If you've been recently diagnosed with coeliac disease, our experts are here to help you manage your condition
According to the NHS definition, coeliac disease is a common digestive condition where the small intestine becomes inflamed and unable to absorb nutrients. It can cause a range of symptoms including diarrhoea, abdominal pain and bloating and it arises from an adverse reaction to gluten.
“Gluten is a protein that is found in wheat, barley and rye,” explains Emma Brown, a nutritionist at calorie-counting website Nutracheck. “Gluten is present in such obvious foods as bread, pasta, crisps and cereals but it can also be found in some less obvious ones. These include sauces, stock, some salad dressings and vinegar.” And if you’re partial to the odd lager and lime, do remember most beers are made from barley.
As you’ve probably discovered, eating foods containing gluten can trigger a range of gut-related symptoms, such as diarrhoea, which may smell particularly unpleasant, abdominal pain, bloating and flatulence, indigestion and constipation. Coeliac disease can also cause a number of more general symptoms, including fatigue, as a result of not getting enough nutrients from your diet, unexpected weight loss, an itchy rash (known as dermatitis herpetiformis), problems conceiving, nerve damage (peripheral neuropathy) and disorders that affect co-ordination, balance and speech.
“Coeliac disease is a medically diagnosed intolerance to gluten,” says Emma. “It is an autoimmune disease caused by the body’s intolerance to the protein. If someone with coeliac disease consumes gluten the body’s immune system will attack itself, so it is imperative that he or she removes gluten from their diet. “Some people may suffer from non-coeliac gluten sensitivity in which they experience discomfort, but the same immune response is not taking place as happens with coeliac disease.”
Sort your staples
If you’re vegetarian, or rely on meatfree meals then alarm bells may be ringing as gluten is present in many store cupboard essentials. “The vast majority of natural ingredients don’t include gluten, it’s only really in wheat and ingredients made from it, such as flour, bread, pasta and couscous,” says Rose Elliot, Britain’s leading vegetarian cookery writer and author. “Although these are staples for many vegetarians and meat-eaters alike, there are plenty of delicious foods you can use in their place. Cornflour or potato flour can be used for thickening soups, gravies and sauces; chickpea flour can work for batters and pancakes; instead of your usual wheat pasta you can use pasta made from grains such as rice or buckwheat. Cooked grains which will work as fillers for recipes such as nut roasts, include millet, quinoa, buckwheat or rice, or even cooked lentils or beans
It’s important to ensure that your gluten-free diet is healthy and balanced. An increase in the range of available gluten-free foods in recent years has made this much easier to achieve. While you can eat many foods including meat, fish, fruit, vegetables, rice and potatoes on a gluten-free diet, you should discuss what will work best for you regarding your age and lifestyle with your GP or a dietitian. It may be advisable to build up your general health and support your immune system with power ingredients, such as garlic (which is a rich source of Vitamin C, Vitamin B6 and manganese to help to eliminate toxins).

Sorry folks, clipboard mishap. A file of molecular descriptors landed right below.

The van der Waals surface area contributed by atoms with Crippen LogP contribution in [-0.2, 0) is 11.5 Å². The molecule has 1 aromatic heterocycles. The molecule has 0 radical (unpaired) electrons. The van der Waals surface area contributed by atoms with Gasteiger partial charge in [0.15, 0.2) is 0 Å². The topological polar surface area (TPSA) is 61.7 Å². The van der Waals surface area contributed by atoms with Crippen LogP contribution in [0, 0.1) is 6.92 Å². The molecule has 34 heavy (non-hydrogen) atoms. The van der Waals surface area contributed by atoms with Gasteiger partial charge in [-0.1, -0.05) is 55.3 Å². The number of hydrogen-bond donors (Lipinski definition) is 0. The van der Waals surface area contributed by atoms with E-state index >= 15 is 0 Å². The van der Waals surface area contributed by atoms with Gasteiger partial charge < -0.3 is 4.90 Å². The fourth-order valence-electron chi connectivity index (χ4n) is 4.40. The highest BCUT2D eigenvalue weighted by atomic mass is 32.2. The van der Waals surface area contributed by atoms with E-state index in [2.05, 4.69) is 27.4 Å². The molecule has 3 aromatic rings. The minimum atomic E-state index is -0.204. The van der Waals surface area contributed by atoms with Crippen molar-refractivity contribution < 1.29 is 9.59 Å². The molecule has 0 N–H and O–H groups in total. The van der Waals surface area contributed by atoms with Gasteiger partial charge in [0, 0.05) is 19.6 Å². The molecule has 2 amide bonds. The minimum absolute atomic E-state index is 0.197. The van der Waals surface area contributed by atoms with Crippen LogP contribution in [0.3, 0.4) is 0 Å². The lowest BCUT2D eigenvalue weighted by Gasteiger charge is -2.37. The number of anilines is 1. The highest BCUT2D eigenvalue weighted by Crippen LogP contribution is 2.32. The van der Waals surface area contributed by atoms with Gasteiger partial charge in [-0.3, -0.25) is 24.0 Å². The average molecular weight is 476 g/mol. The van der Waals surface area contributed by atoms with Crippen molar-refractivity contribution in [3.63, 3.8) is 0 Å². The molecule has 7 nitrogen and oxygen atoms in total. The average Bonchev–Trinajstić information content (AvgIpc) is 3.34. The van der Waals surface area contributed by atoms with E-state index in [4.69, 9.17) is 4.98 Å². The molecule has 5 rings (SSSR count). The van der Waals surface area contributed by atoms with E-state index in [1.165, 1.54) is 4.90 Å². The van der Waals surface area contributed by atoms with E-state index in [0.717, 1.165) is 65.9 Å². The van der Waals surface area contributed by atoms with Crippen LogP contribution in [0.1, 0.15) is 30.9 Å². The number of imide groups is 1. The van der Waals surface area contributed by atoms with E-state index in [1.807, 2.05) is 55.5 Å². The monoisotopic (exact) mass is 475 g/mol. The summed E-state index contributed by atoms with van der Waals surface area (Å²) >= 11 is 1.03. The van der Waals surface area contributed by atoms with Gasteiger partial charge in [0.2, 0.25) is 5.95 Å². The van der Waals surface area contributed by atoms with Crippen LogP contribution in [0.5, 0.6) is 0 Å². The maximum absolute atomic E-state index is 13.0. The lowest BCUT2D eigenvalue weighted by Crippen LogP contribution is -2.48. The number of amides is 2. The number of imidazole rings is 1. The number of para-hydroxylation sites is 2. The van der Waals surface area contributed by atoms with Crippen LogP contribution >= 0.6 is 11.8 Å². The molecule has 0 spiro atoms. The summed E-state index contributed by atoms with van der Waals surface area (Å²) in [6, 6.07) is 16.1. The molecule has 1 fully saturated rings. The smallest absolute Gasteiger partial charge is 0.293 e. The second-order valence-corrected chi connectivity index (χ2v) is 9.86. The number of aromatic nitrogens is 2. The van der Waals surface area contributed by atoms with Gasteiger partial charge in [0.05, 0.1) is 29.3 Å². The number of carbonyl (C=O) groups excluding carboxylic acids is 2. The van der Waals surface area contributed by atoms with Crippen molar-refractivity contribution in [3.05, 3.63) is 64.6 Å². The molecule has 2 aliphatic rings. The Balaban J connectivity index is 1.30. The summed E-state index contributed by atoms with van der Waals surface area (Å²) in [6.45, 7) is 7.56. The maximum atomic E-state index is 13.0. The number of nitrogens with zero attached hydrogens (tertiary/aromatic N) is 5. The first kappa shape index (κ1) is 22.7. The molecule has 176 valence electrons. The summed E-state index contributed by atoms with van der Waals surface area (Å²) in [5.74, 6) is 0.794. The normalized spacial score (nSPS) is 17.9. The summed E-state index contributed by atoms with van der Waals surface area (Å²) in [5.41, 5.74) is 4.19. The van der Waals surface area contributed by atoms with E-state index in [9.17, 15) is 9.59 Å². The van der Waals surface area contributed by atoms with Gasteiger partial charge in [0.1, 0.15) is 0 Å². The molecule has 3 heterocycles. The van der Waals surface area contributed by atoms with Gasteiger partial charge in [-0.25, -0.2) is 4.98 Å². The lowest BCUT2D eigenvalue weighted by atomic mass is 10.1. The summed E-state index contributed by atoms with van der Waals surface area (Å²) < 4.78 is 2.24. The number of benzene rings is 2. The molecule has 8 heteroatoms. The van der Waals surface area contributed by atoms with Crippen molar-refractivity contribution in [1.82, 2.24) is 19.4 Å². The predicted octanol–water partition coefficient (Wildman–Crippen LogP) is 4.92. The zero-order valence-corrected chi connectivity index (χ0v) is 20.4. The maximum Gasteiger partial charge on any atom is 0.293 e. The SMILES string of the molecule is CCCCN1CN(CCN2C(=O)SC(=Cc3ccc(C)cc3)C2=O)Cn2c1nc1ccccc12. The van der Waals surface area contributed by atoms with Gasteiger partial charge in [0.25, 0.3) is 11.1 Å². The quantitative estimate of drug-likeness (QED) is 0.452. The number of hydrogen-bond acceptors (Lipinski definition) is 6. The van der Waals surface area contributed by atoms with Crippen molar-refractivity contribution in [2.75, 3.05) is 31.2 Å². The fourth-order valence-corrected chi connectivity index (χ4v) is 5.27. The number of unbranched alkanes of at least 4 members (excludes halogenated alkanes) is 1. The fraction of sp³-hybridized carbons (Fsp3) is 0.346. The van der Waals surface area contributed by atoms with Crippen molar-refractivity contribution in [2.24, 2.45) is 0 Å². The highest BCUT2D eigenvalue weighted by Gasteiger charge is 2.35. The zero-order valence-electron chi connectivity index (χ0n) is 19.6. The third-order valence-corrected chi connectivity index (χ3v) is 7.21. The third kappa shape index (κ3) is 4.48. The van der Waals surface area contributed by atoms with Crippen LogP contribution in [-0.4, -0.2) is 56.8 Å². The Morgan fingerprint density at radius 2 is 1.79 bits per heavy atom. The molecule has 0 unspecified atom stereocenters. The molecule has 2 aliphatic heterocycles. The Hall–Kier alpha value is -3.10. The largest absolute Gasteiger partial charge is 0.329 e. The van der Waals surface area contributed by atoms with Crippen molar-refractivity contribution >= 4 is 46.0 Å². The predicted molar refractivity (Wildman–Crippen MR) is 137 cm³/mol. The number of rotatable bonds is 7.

If you love baking, then there are plenty of alternatives to your usual flour. Have a look at brown teff, brown rice and buckwheat; you can also use sorghum millet, polenta and glutenfree oat flour. For lightness, it’s best to use combinations of these flours with arrowroot starch, which helps to bind the ingredients, for example, 150g of teff and brown rice flour with 10g of arrowroot. Nut flours like ground almonds, and coconut flour are other great alternatives, but they can be very fibrous and heavier than regular wheat flour so you need a lot less in your recipes, especially coconut flour. When it comes to cooking, grains like quinoa and amaranth are delicious when made into porridge and added to salads. And ground nuts or polenta are useful for adding a crispy finish.
Know your labels
Pay close attention to food labels as as it is a statutory requirement that any possible contamination is highlighted on the packaging. For example, oats can often be crosscontaminated with gluten if they are processed in the same place as wheat, barley, and rye. According to the Food Standards Agency (food.gov.uk) gluten-free and very low gluten options are based on legal limits. Anything which is labelled ‘glutenfree’: means it has 20 parts per million of gluten or less and ‘very low gluten’: has 100 parts per million of gluten or less - however, only foods with cereal ingredients that have been specially processed to remove the gluten may make a ‘very low gluten’ claim. If in doubt, don’t take a risk and compromise your health.
There’s no cure for coeliac disease, but switching to a gluten-free diet should help to control symptoms and prevent any long-terms complications such as osteoporosis or iron deficiency anaemia. Even if you have mild symptoms, changing your diet is still recommended because continuing to eat gluten can lead to serious complications. According to the team at the charity, Coeliac UK, it can take between six months and up to five years (in some cases longer) for the gut damage caused by gluten to fully heal. Several factors are thought to be involved in the recovery process, including age and severity of gut damage at diagnosis. Coeliac UK’s website (coeliac.org.uk) has a wealth of useful resources, including information about going gluten-free as well as details of local groups and ongoing campaigns.